Artisan, Virtuoso and The Golden Ratio

EDCI 672 Instructional Design Final Project
Genevieve Munden Graduate Sudent
Purdue University

The objective of this project is to make the connection between an artisan and virtuoso which I did by merging the background composition, “Brilliant Ideas” by Marco Belloni with the artisan, by Borovikk.

Item Title: Uplifting Inspiring Piano Brilliant Idea Item URL: https://elements.envato.com/uplifting-inspiring-piano-brilliant-ideas-NCZV3PU Item ID: NCZV3PU Author Username: marcobellonimusic Licensee: Genevieve Munden Registered Project Name: EDCI 672 License Date: November 24th, 2019 Item License Code: N8WHZU3ETQ Video Clips obtained from Envato: By Borovikk Video Editing: Genevieve Munden

The music is complex yet wonderous, as the artisan conceives the idea by opening with a small material vase followed by sketches that he will use to bring it to life. Playing with the idea of the ‘Golden Ratio’ on his wheel, the artisan gives the audience a hint to his level of expertise. The clay is kneaded to remove any obstacles, as air bubbles would certainly destroy the ever-growing work of art, at any phase of its growth. On the wheel, it seems like a large mound of ‘nothing,’ much like the beginning thoughts that often challenge us. It is heavy, shapeless, and thick.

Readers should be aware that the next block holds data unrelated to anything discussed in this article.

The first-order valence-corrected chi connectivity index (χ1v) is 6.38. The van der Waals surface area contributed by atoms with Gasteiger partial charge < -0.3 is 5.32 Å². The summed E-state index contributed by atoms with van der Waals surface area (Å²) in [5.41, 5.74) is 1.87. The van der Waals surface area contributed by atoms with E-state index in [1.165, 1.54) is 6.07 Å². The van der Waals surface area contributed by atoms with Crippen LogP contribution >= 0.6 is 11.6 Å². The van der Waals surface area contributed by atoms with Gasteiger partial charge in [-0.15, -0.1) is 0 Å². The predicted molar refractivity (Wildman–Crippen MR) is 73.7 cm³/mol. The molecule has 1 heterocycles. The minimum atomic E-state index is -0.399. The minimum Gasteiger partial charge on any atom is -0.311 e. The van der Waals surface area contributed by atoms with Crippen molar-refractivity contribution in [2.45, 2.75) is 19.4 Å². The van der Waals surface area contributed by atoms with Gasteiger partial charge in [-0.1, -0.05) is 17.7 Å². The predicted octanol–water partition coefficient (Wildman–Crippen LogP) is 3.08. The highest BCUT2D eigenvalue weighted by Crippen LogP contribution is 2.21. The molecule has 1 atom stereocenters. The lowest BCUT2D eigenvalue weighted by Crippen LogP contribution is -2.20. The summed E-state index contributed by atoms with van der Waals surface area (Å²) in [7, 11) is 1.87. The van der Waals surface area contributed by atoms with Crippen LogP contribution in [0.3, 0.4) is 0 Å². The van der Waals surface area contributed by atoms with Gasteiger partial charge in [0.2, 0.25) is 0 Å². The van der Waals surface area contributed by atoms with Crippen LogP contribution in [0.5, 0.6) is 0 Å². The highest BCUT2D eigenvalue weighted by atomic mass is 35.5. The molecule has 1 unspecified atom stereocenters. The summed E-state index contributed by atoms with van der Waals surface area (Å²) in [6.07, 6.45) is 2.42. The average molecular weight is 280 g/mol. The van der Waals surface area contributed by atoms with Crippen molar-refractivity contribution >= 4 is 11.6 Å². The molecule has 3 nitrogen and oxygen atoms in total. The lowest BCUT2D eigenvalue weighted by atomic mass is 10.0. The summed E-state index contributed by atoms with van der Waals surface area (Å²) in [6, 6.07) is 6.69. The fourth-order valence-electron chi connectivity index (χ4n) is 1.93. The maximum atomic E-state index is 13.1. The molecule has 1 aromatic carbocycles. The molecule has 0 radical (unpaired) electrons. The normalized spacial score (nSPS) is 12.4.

Wrapping hands gently around his concept, he molds it upward with each stroke, almost as if to make it lighter, with a more refined and dedicated shape. ‘Pulling the walls’ is a critical phase, as too many will collapse the idea in a second. Three is the magic number. The first pull starts the ascent. The second gives the maximum height while the third provides the initial shape.

 

 

 

 

With the help of a stick, the last pull brings it to life, forming the slender and graceful neck with a final tweak at the end to shape the mouth. Using the flaming torch allows for ‘Rapid Fire’ so he can continue faster to the next phase of shaping and bending the upper body slightly inward for a unique shape … a style, a signature. The neck is formed, followed by carving and decoration before subjecting it to the final fire that will solidify his plan, his work of art.

The expert uses this methodology with purposeful intent to create a masterpiece, allowing very little room for error. It is a straightforward, yet meandering path, a ‘complex simplicity,” the art and skill of making the complex simple. The virtuoso in the background is skilled in much the same way, merging the artisan with the seemingly magical sound.

As an Instructional Designer, you must trust your methodologies to take you to places you never dreamed of. Think outside the box and wonder “Could this idea be possible?” Challenge yourself with wonderous ideas and make your concepts come to life, and you will wake up one day and see an expert designer in the mirror. Wake up the artisan and virtuoso in everything you do so all can benefit! Dare to make things different! You will amaze yourself! “I am not a genius.

I have no special talent. I am just passionately curious.”
~ Albert Einstein